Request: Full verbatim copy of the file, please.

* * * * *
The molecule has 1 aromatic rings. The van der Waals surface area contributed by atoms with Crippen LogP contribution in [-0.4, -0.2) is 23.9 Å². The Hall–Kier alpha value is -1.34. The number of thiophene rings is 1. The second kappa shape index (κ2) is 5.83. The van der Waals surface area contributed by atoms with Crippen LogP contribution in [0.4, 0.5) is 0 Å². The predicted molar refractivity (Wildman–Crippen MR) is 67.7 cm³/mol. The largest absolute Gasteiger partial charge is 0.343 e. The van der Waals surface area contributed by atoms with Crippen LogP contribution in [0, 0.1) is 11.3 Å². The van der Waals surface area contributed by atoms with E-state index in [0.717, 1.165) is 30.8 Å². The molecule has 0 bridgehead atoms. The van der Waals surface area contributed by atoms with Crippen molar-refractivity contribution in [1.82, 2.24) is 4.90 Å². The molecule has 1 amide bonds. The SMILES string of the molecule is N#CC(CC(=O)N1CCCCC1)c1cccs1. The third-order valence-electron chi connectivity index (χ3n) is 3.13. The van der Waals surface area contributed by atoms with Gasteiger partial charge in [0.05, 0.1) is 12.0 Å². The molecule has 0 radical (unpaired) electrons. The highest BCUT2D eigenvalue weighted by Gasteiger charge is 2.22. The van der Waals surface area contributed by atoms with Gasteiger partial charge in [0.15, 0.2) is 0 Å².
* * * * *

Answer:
The molecule has 1 aromatic rings. The van der Waals surface area contributed by atoms with Crippen LogP contribution in [-0.4, -0.2) is 23.9 Å². The Hall–Kier alpha value is -1.34. The number of thiophene rings is 1. The second kappa shape index (κ2) is 5.83. The van der Waals surface area contributed by atoms with Crippen LogP contribution in [0.4, 0.5) is 0 Å². The predicted molar refractivity (Wildman–Crippen MR) is 67.7 cm³/mol. The largest absolute Gasteiger partial charge is 0.343 e. The van der Waals surface area contributed by atoms with Crippen LogP contribution in [0, 0.1) is 11.3 Å². The van der Waals surface area contributed by atoms with E-state index in [0.717, 1.165) is 30.8 Å². The molecule has 0 bridgehead atoms. The van der Waals surface area contributed by atoms with Crippen molar-refractivity contribution in [1.82, 2.24) is 4.90 Å². The molecule has 1 amide bonds. The SMILES string of the molecule is N#CC(CC(=O)N1CCCCC1)c1cccs1. The third-order valence-electron chi connectivity index (χ3n) is 3.13. The van der Waals surface area contributed by atoms with Gasteiger partial charge in [0.05, 0.1) is 12.0 Å². The molecule has 0 radical (unpaired) electrons. The highest BCUT2D eigenvalue weighted by Gasteiger charge is 2.22. The van der Waals surface area contributed by atoms with Gasteiger partial charge in [0.15, 0.2) is 0 Å².